Gasp. This is not the first noise you want to hear when your baby is born. “What? What’s wrong?!” I struggled to sit up as best as a woman who’s just had her entire abdomen rearranged like a Rubik’s cube can do. Nurses, doctors, husband – all were staring at the baby I’d just popped out. Finally someone answered me. “Nothing’s wrong,” the doctor said handing me my second son. “Except you just gave birth to a 3-month old.” At nearly eleven pounds he never even wore newborn clothes.
I have a lot of experience with fat babies. While Son #2 was my largest, sons #1 and #3 weren’t far behind at 9 and 10 pounds, respectively. Even Jelly Bean, so unbelievably tiny to us, was 8.5 pounds. And since I know someone is wondering, no I didn’t have gestational diabetes, 3 out of the 4 were not overdue and I was not overweight when I conceived nor when I gave birth. It’s just genetics. (Any single girls reading this, my advice to you: when you start dating a new guy, don’t worry about his job or hair loss or whether he has a unicorn fetish – ask him how much he weighed and how big his head was at birth. You can always switch jobs but trust me when I tell you that pushing out a bowling ball will scar you forever.) As my kids grew bigger, they have mostly stayed larger than average. All of which means I’ve had 10 years of practicing my polite smile – just one eye crinkle away from my assassin smile, FYI – while people have commented on my babies’ bigness.
Robert Duffy, president of Marc Jacobs, is getting a taste of what I’ve been going through. In a recent interview he talks about his 6-month-old daughter that he recently adopted with his husband Alex:
“Our biggest fight was that she was getting really heavy,” says Duffy. “I’d say, ‘She is being overfed.’ He’d say, ‘No she’s not, all babies are fat.’ Then I took her to the park one day and had her on a swing, and this lady said to me, ‘Why don’t you let your baby walk?’ I said that she can’t walk yet and she was like, ‘Oh, I am so sorry.’ The lady thought she was two years old. I came home and was like, ‘Alex, she is eating too much.’” They consulted her pediatrician and stopped feeding Victoria milk at night. “I keep saying childhood obesity starts in infancy, and Alex says, ‘So does anorexia.’”
Dun-dun-dun! It’s the Fat Baby Paradox! Everyone run hysterically in circles! Grab the smelling salts before Anna Wintour gets a case of the vapors! Poll strangers on CNN.com! But seriously, eating disorders and obesity all in the same fraught conversation. And it’s not just a conversation for Hollywood types anymore*.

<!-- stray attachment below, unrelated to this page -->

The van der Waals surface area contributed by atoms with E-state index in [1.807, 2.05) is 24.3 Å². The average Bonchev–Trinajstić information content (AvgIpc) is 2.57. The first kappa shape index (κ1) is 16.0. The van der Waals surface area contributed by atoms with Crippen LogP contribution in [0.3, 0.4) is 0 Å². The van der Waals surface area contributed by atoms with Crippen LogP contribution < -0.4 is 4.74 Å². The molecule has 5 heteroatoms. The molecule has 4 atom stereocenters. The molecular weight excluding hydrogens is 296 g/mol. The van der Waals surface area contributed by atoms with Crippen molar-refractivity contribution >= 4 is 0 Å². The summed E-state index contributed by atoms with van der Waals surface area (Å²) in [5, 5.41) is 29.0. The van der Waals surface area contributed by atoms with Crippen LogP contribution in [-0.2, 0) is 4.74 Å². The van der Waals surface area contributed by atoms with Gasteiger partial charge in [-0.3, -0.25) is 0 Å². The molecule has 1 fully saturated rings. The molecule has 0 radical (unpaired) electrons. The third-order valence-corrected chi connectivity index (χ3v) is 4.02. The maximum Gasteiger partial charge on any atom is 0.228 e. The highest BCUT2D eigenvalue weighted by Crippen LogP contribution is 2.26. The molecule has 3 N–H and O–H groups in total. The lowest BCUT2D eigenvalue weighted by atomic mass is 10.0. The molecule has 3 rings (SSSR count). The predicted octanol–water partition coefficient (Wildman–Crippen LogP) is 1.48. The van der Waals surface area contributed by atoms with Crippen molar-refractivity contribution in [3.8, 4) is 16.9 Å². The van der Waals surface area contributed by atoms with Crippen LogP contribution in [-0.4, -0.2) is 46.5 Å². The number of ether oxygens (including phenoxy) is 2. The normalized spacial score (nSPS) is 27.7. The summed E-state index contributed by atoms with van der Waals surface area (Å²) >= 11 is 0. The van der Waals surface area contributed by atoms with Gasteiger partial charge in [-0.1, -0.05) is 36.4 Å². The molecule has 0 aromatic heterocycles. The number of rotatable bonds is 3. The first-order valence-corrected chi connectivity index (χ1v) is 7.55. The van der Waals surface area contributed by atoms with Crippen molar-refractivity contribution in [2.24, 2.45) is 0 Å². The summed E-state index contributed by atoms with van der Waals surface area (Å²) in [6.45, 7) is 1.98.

After I got over my confusion about why they were feeding Victoria milk at night in the first place (6-month old babies shouldn’t be drinking milk at all), I had to giggle imagining Robert and Alex having this argument because it so perfectly encapsulates the societal confusion at large (ahem) over big babies:
Babies are supposed to be fat! And yet babies and young children can be too fat to the point it harms their development.
Babies are naturally good at self-regulating food intake – they’re the gold standard of intuitive eaters! But only when they’re being fed properly – who knows if this is true for scientifically proven addictive foods like Girl Scout cookies.
Bigger babies tend to be healthier babies – the babies with the worst health outcomes are the teeny tiny ones! But there is a difference between a baby chunked out on breast milk and one sucking down French fries as a first food.
And let’s not forget how squishably fun dimply chubby baby thighs are! I have no retort to that – baby thighs are a work of art! As are tushies!
So what’s a parent to do? Especially when pediatricians are sounding the alarm at new-parent visits. Mathew Gillman, a Hardvard pediatrician and epidemiologist, says, “Excess or accelerated weight gain even in the first four or six months of life may be setting up kids for overweight, for higher blood pressure, maybe even for asthma over the first years in childhood.” But nobody is advocating putting baby on a diet either. Most pediatricians these days are keeping an eye on the child’s growth charts (are their height and weight staying proportional?) rather than going by weight alone. Although even that can be tricky as Gym Buddy Krista (who is also a doula and in grad school when she’s not answering my hysterical texts about how I made cookies this weekend with cream that was so expired I might as well have used bleu cheese. And then tried to cover up by making “frosting” out of chocolate chips and coconut extract which made the chocolate seize and made my cookies both smelly and ugly, pretty much ensuring none of you will ever show up at my house for dinner. ANYHOW.) points out that the charts are calibrated for formula-fed babies and breast-fed babies often follow a different growth arc.
For myself, just like I think a pregnant woman’s weight gain should be between her and her doctor, I think that other people’s baby’s weights are not my business so I stick to gushing about how cuddly and adorable and wizened (right??) their infants look. (Exception: I have been known to squee over delicious chubby cheeks and try to nom them. And if that’s wrong I don’t ever want to be right.) Similarly I try to tune out people’s comments about my own babies. But it’s hard in a culture as weight-obsessed as ours. The scrutiny starts the second you announce you’re pregnant –- oh look! Remember when the tabloids determined that preggo Hillary Duff was “healthy” while Jessica Simpson was “so fat she’s unrecognizable” – and while we all know that moms are even more pressured after giving birth, now it’s extending to their babies as well?
What’s your take: Do you worry about babies getting too fat? Would you ever comment on a friend’s baby’s weight? A stranger’s baby’s?